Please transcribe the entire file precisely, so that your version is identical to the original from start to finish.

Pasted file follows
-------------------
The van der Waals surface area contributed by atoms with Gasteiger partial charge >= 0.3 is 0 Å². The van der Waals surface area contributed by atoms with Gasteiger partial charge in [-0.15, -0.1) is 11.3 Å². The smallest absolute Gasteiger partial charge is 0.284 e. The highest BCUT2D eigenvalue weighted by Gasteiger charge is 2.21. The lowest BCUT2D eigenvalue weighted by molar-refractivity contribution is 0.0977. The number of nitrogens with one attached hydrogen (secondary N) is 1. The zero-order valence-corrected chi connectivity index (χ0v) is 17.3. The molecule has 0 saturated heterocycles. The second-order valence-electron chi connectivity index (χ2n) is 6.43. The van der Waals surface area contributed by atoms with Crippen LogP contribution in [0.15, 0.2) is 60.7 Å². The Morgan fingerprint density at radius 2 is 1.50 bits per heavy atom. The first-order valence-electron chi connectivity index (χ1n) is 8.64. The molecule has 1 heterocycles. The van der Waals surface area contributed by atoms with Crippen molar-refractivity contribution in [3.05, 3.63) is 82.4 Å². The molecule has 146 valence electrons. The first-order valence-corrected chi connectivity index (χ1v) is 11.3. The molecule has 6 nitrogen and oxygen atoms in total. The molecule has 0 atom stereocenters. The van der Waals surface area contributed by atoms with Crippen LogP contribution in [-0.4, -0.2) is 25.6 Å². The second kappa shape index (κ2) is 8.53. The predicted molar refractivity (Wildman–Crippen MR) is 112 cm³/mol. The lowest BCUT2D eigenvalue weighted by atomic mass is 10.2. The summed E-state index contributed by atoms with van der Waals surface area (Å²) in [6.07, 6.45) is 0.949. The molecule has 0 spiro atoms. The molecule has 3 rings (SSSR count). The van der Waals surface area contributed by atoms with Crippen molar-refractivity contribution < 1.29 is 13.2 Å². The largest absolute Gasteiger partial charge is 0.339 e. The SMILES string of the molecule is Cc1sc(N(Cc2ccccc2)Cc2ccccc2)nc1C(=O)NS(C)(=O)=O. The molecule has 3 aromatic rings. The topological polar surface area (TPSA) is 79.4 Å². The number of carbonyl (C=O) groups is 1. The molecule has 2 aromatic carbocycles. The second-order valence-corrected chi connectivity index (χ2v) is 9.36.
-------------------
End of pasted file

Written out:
The van der Waals surface area contributed by atoms with Gasteiger partial charge >= 0.3 is 0 Å². The van der Waals surface area contributed by atoms with Gasteiger partial charge in [-0.15, -0.1) is 11.3 Å². The smallest absolute Gasteiger partial charge is 0.284 e. The highest BCUT2D eigenvalue weighted by Gasteiger charge is 2.21. The lowest BCUT2D eigenvalue weighted by molar-refractivity contribution is 0.0977. The number of nitrogens with one attached hydrogen (secondary N) is 1. The zero-order valence-corrected chi connectivity index (χ0v) is 17.3. The molecule has 0 saturated heterocycles. The second-order valence-electron chi connectivity index (χ2n) is 6.43. The van der Waals surface area contributed by atoms with Crippen LogP contribution in [0.15, 0.2) is 60.7 Å². The Morgan fingerprint density at radius 2 is 1.50 bits per heavy atom. The first-order valence-electron chi connectivity index (χ1n) is 8.64. The molecule has 1 heterocycles. The van der Waals surface area contributed by atoms with Crippen molar-refractivity contribution in [3.05, 3.63) is 82.4 Å². The molecule has 146 valence electrons. The first-order valence-corrected chi connectivity index (χ1v) is 11.3. The molecule has 6 nitrogen and oxygen atoms in total. The molecule has 0 atom stereocenters. The van der Waals surface area contributed by atoms with Crippen LogP contribution in [-0.4, -0.2) is 25.6 Å². The second kappa shape index (κ2) is 8.53. The predicted molar refractivity (Wildman–Crippen MR) is 112 cm³/mol. The lowest BCUT2D eigenvalue weighted by atomic mass is 10.2. The summed E-state index contributed by atoms with van der Waals surface area (Å²) in [6.07, 6.45) is 0.949. The molecule has 0 spiro atoms. The molecule has 3 rings (SSSR count). The van der Waals surface area contributed by atoms with Crippen molar-refractivity contribution < 1.29 is 13.2 Å². The largest absolute Gasteiger partial charge is 0.339 e. The SMILES string of the molecule is Cc1sc(N(Cc2ccccc2)Cc2ccccc2)nc1C(=O)NS(C)(=O)=O. The molecule has 3 aromatic rings. The topological polar surface area (TPSA) is 79.4 Å². The number of carbonyl (C=O) groups is 1. The molecule has 2 aromatic carbocycles. The second-order valence-corrected chi connectivity index (χ2v) is 9.36.